In re S.M.

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Justia Opinion Summary

The Supreme Court affirmed the orders of the trial court terminating Parents' parental rights to each of their six minor children, holding that the trial court did not abuse its discretion.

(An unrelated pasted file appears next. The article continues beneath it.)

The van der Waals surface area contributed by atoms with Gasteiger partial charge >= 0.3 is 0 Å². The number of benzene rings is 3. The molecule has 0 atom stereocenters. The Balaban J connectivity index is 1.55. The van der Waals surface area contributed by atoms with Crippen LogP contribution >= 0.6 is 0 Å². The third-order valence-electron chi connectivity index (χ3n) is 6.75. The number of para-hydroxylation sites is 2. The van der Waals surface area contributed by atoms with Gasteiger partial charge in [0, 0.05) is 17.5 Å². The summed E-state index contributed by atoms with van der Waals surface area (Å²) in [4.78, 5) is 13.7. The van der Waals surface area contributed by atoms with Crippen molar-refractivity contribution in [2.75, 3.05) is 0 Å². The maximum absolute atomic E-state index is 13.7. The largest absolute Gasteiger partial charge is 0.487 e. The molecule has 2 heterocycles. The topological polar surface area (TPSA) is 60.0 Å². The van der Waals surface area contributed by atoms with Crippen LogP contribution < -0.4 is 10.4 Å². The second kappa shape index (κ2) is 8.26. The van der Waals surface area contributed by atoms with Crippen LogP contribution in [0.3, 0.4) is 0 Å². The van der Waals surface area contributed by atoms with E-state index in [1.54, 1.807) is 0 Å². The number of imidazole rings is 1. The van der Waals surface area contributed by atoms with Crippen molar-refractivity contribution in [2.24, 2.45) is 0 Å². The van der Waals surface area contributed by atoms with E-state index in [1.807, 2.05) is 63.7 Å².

The trial court found the existence of the ground of neglect and the ground of willful failure to make reasonable progress to correct the conditions that led to the children's removal from the parents' care. The Supreme Court affirmed the termination orders, holding (1) the trial court properly concluded that grounds for termination of both Parents' parental rights were shown to exist by clear, cogent and convincing evidence; and (2) the trial court did not abuse its discretion in concluding that termination of Parents' rights was in the best interests of all six children.